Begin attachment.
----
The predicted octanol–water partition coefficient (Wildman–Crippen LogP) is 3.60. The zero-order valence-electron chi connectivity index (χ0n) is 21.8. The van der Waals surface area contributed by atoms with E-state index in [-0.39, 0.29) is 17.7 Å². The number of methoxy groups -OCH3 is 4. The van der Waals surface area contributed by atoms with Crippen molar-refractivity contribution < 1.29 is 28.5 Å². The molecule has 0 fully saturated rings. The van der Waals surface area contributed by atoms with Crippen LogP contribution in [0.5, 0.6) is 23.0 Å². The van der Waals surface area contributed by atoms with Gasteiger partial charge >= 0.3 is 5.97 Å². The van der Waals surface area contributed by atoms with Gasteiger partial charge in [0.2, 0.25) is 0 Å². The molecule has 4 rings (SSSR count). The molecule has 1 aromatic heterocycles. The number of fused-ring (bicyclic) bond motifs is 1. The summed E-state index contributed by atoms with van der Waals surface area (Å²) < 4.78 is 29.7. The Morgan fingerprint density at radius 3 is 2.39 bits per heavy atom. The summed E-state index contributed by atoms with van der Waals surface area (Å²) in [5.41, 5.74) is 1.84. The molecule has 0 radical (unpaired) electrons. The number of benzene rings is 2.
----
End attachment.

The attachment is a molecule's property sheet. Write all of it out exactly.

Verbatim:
The predicted octanol–water partition coefficient (Wildman–Crippen LogP) is 3.60. The zero-order valence-electron chi connectivity index (χ0n) is 21.8. The van der Waals surface area contributed by atoms with E-state index in [-0.39, 0.29) is 17.7 Å². The number of methoxy groups -OCH3 is 4. The van der Waals surface area contributed by atoms with Crippen molar-refractivity contribution < 1.29 is 28.5 Å². The molecule has 0 fully saturated rings. The van der Waals surface area contributed by atoms with Crippen LogP contribution in [0.5, 0.6) is 23.0 Å². The van der Waals surface area contributed by atoms with Gasteiger partial charge >= 0.3 is 5.97 Å². The van der Waals surface area contributed by atoms with Gasteiger partial charge in [0.2, 0.25) is 0 Å². The molecule has 4 rings (SSSR count). The molecule has 1 aromatic heterocycles. The number of fused-ring (bicyclic) bond motifs is 1. The summed E-state index contributed by atoms with van der Waals surface area (Å²) < 4.78 is 29.7. The Morgan fingerprint density at radius 3 is 2.39 bits per heavy atom. The summed E-state index contributed by atoms with van der Waals surface area (Å²) in [5.41, 5.74) is 1.84. The molecule has 0 radical (unpaired) electrons. The number of benzene rings is 2.